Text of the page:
This table presents statistics on part-time workers---i.e.
persons with jobs whose working hours total less than "full
time" (see definition below). The measures presented are
total part-time employment as a percentage of total employment,
calculated separately for women and for men, and the proportion
of women among all part-time workers. All but two countries derived
this information from labour force surveys; the remaining two
obtained their information from population censuses.
There is no internationally accepted standard
for the minimum number of hours worked per week that would constitute
full-time work. The framework is therefore established on a country-by-country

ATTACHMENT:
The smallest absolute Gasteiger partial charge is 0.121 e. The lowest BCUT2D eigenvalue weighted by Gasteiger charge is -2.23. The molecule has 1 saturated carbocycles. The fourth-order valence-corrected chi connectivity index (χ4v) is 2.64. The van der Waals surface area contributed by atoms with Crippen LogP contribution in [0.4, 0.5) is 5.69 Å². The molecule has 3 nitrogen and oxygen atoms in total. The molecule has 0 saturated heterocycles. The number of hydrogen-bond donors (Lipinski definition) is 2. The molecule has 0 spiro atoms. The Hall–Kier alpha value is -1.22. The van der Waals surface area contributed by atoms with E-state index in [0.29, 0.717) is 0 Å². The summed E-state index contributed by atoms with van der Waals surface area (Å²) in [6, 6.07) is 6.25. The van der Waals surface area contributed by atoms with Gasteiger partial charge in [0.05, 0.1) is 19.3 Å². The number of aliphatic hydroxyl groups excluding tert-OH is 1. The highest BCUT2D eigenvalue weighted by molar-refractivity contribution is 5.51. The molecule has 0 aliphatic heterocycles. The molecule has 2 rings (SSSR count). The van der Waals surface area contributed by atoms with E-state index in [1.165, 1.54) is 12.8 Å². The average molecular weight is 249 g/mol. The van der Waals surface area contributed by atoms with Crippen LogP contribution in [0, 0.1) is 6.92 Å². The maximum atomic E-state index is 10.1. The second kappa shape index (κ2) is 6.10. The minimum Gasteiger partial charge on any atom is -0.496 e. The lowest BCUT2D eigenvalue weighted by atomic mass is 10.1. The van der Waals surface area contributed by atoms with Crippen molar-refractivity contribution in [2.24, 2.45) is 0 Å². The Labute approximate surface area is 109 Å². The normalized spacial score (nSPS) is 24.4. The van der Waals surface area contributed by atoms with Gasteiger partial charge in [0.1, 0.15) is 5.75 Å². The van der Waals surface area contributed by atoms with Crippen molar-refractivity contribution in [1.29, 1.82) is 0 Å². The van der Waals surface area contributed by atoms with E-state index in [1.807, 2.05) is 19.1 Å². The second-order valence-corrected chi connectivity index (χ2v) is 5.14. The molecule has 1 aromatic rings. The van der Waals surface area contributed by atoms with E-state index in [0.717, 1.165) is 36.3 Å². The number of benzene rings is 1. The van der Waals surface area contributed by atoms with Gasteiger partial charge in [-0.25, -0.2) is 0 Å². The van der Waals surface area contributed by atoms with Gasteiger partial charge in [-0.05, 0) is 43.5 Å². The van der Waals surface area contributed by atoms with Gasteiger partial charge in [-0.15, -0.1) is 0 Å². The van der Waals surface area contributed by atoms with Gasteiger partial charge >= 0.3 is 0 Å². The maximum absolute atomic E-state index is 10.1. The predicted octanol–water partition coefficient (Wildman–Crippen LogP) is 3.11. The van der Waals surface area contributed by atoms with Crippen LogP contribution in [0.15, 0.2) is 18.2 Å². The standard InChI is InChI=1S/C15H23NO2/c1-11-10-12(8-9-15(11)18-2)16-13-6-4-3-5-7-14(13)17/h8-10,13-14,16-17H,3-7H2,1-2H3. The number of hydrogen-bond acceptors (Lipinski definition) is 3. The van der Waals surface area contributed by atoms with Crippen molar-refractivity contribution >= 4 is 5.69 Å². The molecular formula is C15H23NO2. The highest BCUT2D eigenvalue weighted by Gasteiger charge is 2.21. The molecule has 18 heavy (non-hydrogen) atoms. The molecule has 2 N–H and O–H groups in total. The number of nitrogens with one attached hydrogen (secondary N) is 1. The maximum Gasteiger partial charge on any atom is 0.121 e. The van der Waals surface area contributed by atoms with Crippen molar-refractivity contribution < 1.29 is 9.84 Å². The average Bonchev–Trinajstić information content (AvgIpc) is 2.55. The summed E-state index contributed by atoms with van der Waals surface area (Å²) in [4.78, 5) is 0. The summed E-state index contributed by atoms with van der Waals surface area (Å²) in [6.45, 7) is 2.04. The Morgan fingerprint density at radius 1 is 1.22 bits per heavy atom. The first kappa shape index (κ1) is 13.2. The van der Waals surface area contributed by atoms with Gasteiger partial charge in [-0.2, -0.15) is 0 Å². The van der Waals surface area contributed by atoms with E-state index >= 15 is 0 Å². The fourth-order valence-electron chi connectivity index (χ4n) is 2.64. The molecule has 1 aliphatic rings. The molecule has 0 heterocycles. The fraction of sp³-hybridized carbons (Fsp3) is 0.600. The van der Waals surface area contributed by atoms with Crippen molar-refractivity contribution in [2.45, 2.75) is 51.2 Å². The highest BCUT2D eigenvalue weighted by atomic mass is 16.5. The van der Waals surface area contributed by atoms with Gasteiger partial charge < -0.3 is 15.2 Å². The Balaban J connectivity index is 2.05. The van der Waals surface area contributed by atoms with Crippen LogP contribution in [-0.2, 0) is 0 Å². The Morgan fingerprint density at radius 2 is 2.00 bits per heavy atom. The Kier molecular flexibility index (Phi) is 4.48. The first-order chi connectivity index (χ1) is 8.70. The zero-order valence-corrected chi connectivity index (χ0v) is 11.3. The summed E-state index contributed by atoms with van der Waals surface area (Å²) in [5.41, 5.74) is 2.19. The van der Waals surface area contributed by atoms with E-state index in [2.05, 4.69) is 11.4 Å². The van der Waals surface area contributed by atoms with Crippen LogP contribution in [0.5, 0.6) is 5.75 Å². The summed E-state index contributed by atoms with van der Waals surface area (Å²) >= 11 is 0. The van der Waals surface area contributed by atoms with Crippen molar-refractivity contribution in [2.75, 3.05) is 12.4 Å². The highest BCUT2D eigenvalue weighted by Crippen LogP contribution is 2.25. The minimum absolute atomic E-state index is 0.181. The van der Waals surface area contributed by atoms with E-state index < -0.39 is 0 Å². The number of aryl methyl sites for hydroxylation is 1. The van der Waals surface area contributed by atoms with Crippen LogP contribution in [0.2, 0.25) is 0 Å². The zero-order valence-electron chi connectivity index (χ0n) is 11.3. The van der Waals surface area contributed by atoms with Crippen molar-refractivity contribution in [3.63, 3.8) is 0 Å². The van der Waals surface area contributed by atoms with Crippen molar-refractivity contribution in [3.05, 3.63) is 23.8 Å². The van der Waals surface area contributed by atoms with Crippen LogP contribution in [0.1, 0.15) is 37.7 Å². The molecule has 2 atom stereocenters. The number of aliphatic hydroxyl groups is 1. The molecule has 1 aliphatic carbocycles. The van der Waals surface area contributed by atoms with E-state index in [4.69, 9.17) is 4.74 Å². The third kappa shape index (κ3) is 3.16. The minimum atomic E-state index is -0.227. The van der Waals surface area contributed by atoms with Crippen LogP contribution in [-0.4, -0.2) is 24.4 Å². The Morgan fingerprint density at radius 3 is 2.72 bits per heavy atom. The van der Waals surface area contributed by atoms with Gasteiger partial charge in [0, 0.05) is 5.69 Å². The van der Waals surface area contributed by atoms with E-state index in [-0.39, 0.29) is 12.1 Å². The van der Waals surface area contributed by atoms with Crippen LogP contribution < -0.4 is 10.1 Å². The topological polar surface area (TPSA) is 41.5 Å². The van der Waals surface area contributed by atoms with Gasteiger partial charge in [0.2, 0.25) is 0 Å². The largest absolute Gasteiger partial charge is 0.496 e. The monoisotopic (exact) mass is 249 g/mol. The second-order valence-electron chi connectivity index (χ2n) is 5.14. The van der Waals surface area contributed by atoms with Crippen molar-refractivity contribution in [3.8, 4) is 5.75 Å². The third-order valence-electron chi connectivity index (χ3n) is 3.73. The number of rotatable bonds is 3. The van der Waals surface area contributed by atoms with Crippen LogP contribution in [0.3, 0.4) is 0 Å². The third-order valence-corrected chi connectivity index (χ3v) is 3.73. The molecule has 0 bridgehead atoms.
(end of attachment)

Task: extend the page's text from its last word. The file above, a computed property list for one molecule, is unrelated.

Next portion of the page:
basis or in special regional compilations. Many countries have
established demarcation points that lie between 30 and 40 hours
per week. Other countries classify part-time and full-time workers
on the basis of respondents' interpretations of their personal
work situations---i.e. whether they view themselves as full-time
or as part-time jobholders. In an attempt to make statistics on
part-time work comparable across countries, the Organisation for
Economic Co-operation and Development (OECD) applied a 30-hour
cut-off for distinguishing part-time from full-time workers. Thus,
in the OECD data set, one of the main sources of the KILM database,
persons who work 30 hours or more per week are considered "full-time
workers" and those who work less than 30 hours per week are
considered "part-time workers".